How Wilt Chamberlain Nearly Boxed Muhammad Ali

Combat sports fans are living in extraordinary times nowadays. While conventional MMA and boxing events remain popular, much of the hype in both sports has recently centered on YouTubers Jake and Logan Paul, with the former challenging mixed martial artists Ben Askren and Tyron Woodley to boxing matches and the latter fighting the legendary Floyd Mayweather Jr. to an exhibition draw, as noted by Sportskeeda. Who would have guessed a few months ago that Jake Paul — a young man with barely any professional fighting experience — would defeat MMA veteran Askren in the ring? And we haven’t even mentioned Mayweather’s victory over former two-division UFC champion Conor McGregor in a surprisingly competitive boxing match back in 2017, and the possibility of a rematch (via Bleacher Report) in the near future.

It may sound difficult to believe, but all these unusual fights could have potentially traced their roots back to the 1960s, had a planned boxing match between Wilt Chamberlain and Muhammad Ali not fallen through multiple times. Eventually, Ali did get in the ring with someone from a different sport, as he and Antonio Inoki “wrestled” in an incredibly boring encounter in 1976 that saw the New Japan Pro-Wrestling founder, flat on his back, repeatedly kicking the boxing legend for most of the match. But about a decade before that, Ali was in his prime, and that was when rumors first started swirling regarding a possible bout between the heavyweight boxing champ and the NBA great.

Chamberlain was twice talked out of fighting Ali in the '60s

As one of the best big men to ever play in the NBA, Wilt Chamberlain set many a record during the league’s early days, the most notable of these being his 100-point game in 1962 — a feat that remains unmatched close to six decades later. But while winning a league championship was seemingly the only achievement that eluded him at that point in his career, he was already looking to build his brand by trying his luck in a different sport. Citing Don Cherry’s biography “Wilt: Larger Than Life,” Mental Floss wrote that in 1965, boxing trainer and promoter Cus D’Amato offered Chamberlain a chance to box Muhammad Ali. While the 7-foot-1-inch Chamberlain outweighed Ali by nearly 100 pounds and was nearly a foot taller, Philadelphia 76ers owner Ike Richman convinced his star player that fighting the world’s best heavyweight boxer was not a good idea.

Two years later, D’Amato approached Chamberlain yet again and made the same proposal, also offering to train him ahead of the potential fight against Ali. Apparently, there were plans to add another celebrity athlete to the mix, as recently retired Cleveland Browns superstar Jim Brown was supposed to serve as Chamberlain’s “manager” for the bout. But once again, the Big Dipper was discouraged from fighting Ali, with Chamberlain’s father acting as the voice of reason that time around.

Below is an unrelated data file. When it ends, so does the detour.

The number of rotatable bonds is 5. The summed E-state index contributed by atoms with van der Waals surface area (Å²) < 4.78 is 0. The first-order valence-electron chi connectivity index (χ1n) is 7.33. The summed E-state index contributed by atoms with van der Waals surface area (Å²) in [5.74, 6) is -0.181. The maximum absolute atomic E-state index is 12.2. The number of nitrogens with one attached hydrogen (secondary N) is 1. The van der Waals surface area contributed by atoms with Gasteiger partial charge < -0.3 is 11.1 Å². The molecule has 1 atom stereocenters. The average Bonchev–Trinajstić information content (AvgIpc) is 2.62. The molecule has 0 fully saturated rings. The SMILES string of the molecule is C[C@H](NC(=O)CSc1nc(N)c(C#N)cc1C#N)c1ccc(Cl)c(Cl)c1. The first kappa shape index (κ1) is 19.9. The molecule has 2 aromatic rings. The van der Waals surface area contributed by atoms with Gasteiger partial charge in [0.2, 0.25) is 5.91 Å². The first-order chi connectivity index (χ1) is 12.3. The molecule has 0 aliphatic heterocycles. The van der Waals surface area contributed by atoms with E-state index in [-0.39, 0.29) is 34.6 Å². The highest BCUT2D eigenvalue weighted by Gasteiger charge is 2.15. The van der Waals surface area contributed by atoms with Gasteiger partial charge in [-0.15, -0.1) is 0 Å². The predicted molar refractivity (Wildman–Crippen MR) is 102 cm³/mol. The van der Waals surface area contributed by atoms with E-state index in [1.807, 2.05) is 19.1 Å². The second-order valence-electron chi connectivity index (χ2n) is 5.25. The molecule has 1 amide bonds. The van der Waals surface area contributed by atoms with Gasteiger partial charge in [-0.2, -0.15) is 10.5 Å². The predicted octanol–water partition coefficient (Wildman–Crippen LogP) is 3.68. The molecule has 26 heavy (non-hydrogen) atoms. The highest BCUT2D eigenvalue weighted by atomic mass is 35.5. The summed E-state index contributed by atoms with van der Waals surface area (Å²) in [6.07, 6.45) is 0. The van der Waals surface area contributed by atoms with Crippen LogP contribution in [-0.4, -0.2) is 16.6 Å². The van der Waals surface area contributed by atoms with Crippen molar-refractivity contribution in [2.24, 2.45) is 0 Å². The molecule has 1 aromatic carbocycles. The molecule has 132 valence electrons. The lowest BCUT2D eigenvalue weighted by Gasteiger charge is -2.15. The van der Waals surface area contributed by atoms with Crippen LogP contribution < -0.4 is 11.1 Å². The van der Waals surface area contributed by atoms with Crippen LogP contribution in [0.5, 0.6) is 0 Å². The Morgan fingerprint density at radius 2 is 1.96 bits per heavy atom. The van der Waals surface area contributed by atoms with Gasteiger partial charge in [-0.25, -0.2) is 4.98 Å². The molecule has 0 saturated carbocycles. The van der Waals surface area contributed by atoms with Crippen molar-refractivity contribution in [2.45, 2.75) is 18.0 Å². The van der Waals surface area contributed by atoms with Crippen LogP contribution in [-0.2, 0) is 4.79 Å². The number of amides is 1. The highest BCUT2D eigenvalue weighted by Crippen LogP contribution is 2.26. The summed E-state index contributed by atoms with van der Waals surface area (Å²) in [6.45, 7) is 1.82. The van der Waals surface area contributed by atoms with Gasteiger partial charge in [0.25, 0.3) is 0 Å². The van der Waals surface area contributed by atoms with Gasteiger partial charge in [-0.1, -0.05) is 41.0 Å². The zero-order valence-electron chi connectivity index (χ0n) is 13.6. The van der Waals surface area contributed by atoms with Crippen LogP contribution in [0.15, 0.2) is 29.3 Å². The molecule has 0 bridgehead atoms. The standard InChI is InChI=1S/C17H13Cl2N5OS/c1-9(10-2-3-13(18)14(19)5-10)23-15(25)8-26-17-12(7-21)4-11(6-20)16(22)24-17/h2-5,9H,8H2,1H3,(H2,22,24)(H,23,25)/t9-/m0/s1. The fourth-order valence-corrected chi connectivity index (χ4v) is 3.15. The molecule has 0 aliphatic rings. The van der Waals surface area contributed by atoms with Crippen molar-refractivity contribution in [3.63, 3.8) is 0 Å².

Chamberlain vs. Ali was almost a done deal in 1971

By early 1971, Muhammad Ali had just come off a three-year-plus ban from boxing for refusing to fight in the Vietnam War but was still very much in his prime. Apart from his heavyweight championship defense against Joe Frazier in March, which he ended up losing, there was another high-profile fight that awaited him that year — the six-years-in-the-making bout against Chamberlain that, according to Mental Floss, was scheduled to take place on July 26, 1971, at the Houston Astrodome.

As cited by the Los Angeles Times in 1989, promoter Bob Arum recalled that Chamberlain agreed to the terms of the fight and that the NBA superstar’s lawyer approved — but did not sign — the contract. Chamberlain was supposed to announce the fight and sign the contract at a press conference at the Astrodome, but Arum claimed that Ali, despite being warned not to “disrupt the giant” just yet, did Muhammad Ali things and trash-talked his would-be opponent during the event, allegedly yelling, “Timber! The tree will fall.”

As Los Angeles Lakers owner Jack Kent Cooke had a lucrative contract offer for Chamberlain, provided he give up “this boxing foolishness,” that settled it for the big man — he was re-signing with the Lakers and backing out of the fight. The decision may have deprived fight fans of what would have been a curious in-ring matchup at the very least, but one can’t say it wasn’t good for Wilt’s basketball career. With Chamberlain patrolling the middle, the Lakers won the 1971-72 NBA championship — his second and last title before his retirement in 1973 (via Basketball-Reference).

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